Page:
The Irish Times view on the Mediterranean diet: good for the gut
While the obesity crisis is considered the foremost public health issue in the west, malnutrition is a growing concern
A diet rich in fruit and veg, olive oil and fish boosts bacteria in the gut linked to healthy ageing and reduces bacteria linked to inflammation, experts from five countries said. Photograph: PA/PA Wire
As the global population is projected to live longer, we need to find ways of helping people live healthier into old age. Exercise and diet are the best ways of maintaining good health as we age. But recent research has started to look at the role our gut – specifically our microbiome – plays in how we grow old. The gut microbiome is a complex community of millions of microbes that live in the intestines. These microbes help to break down dietary ingredients, such as resistant starch, that humans cannot digest. They also help prevent the growth of disease-causing bacteria.
Researchers from the APC Microbiome Institute at University College Cork, along with colleagues in Europe, set out to see if diet could alter the gut microbiome in a way that would promote healthy ageing. They looked at 612 people aged 65 to 79, asking half of them to change their normal diet to a Mediterranean diet for a full year. This involved eating more vegetables, legumes, fruits, nuts, olive oil and fish, and eating less red meat, dairy products and saturated fats. The other half did not change their diet.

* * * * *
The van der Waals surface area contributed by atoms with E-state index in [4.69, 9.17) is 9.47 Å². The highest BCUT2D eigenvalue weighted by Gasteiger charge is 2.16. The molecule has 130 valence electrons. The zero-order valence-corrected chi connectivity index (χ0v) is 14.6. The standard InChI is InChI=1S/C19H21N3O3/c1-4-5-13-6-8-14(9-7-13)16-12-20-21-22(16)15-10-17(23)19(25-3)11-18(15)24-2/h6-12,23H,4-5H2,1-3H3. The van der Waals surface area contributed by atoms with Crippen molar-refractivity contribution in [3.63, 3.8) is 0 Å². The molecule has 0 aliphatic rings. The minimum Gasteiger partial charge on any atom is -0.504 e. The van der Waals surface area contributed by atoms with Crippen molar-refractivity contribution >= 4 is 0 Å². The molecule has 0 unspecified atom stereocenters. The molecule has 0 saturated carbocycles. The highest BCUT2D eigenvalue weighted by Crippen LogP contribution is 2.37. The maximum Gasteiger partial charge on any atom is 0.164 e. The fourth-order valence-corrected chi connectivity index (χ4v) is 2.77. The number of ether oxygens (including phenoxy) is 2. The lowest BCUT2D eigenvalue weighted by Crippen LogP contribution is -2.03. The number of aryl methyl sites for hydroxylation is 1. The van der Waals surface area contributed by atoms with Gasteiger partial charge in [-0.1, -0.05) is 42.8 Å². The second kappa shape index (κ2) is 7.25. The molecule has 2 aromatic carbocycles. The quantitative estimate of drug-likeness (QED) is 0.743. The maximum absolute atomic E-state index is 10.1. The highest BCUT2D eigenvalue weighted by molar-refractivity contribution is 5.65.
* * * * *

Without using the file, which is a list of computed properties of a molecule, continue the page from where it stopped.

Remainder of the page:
Although there were minimal changes to the microbiome, those who followed the Mediterranean diet had better cognitive function and memory, less inflammation, and better bone strength. Many of the participants were also found to be “pre-frail”, meaning their bone strength and bone density were about to decrease, at the beginning of the study. Those who followed their regular diet became more frail over the course of the one-year study, while the Mediterranean diet group reversed this trend.
While the obesity crisis is considered the foremost public health issue in the west, malnutrition is a growing concern. Malnutrition occurs when a person is deficient in nutrients, such as protein, vitamins and minerals, or they are not eating enough calories. Under-nutrition is linked to increased frailty, delayed wound healing, and higher mortality. There is clearly a need for us to be proactive in dealing with dietary issues in older people.